After a strong start in the first quarter of this year, the market for new cars became tumultuous over the following three months. Thecombination of a spike in U.S. gasoline prices and the supply disruptions caused by the earthquake/tsunami/nuclear disaster in Japan constrained the auto market at the beginning of the second quarter. All the hoopla that accompanied the Federal government’s debt-limit debacle further suppressed consumers’ desire to spend as the summer progressed.
But through all of this, both the number of motor vehicles assembled in the U.S. and the total number of new cars sold in this country have still managed to register strong growth for the year to date.
According to monthly data compiled and reported by AutoData Corp., total light-vehicle sales in the U.S. (domestic and imported) are up nearly 11% through the first seven months of this year vs. the same period in 2010. And despite the high price of fuel, the growth rate is pretty even between passenger cars and light trucks (which includes SUVs and mini-vans). Combined sales for GM, Ford, and Chrysler are up 15% so far in 2011, while sales for both Honda and Toyota are actually down this year compared with 2010.
Probably more useful to processors that supply the U.S. auto industry is monthly data on U.S. motor-vehicle assemblies compiled and reported by the Federal Reserve Board. Through the first half of 2011, the number of motor vehicles assembled in America is up 10% from last year.
The outlook calls for growth in both new vehicle sales and assemblies through next year, but the rate will decelerate from the current 10% range down to 6-7%. This would result in annual sales growth of about 12.5% in 2011.
Our expectations for the second half of 2011 and 2012 are based on near-term improvement in both employment and housing. It will take several more quarters for these indicators to recover fully, but a discernable uptrend must soon emerge in both of them if this economy is going to generate any upward momentum. Next year is a major election year, and history has shown that election years tend to be distinguished by increased economic activity. We expect 2012 to follow that trend.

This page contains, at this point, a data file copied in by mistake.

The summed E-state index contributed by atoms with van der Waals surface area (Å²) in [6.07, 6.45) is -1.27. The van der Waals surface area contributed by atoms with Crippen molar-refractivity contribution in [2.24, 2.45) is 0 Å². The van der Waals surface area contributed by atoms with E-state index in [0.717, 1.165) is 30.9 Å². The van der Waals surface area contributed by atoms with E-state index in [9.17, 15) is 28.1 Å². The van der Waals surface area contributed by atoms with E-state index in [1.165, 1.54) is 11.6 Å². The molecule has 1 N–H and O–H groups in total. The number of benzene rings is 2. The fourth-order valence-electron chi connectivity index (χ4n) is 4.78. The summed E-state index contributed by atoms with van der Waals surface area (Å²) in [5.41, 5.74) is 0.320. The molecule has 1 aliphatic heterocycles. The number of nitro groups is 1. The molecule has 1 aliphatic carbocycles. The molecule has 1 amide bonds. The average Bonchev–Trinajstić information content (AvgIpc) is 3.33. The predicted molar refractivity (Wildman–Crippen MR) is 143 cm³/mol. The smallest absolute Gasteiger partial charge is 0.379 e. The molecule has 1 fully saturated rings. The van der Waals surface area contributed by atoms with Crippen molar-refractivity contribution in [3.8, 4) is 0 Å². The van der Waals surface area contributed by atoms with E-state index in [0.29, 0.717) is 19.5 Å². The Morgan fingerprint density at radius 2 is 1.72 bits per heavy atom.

Longer-term, there are several trends and developments that bode well for the future of the auto industry. One of these is the high price of gasoline and another is that the average age of the U.S. auto fleet is at a historically high level. High gasoline prices are a short-term impediment to auto sales, but if they persist, then they motivate consumers to change their behaviors and purchase more efficient vehicles. Many consumers are currently postponing the purchase of a new car, but sooner or later this pent-up demand will be released. These trends suggest that the market for fuel-efficient vehicles will be sparked as soon as there is some improvement in the overall economy.
The second trend is the proposed rise in the CAFE (fuel emission) standards for new cars. Traditionally, the negotiations that precede the establishment of these standards elicit strong resistance from the auto industry, but the latest round was surprisingly amicable. And even more surprising was the fact that the mileage standards were nearly doubled from current levels. By the year 2025, the average mileage ratings for the all cars sold in the U.S. is expected to be more than 50 mpg. We are presently only in the mid-20s. This will require a fundamental shift in the way cars are built and the materials that are used. There will be a sharp rise in lightweight plastics, aluminum, and carbon fiber. This means there will also be huge change in the amount and types of machinery, molds, and tooling used to manufacture these vehicles.
WHAT THIS MEANS TO YOU
•Cars are becoming mobile computers. Their functions and the way they are manufactured increasingly represent cutting-edge technology.
•Disposal/recycling of cars once they are past their useful life will be an important factor in their design.
•Changes to infrastructure needs (i.e., battery recharging stations) will also provide opportunities for processors.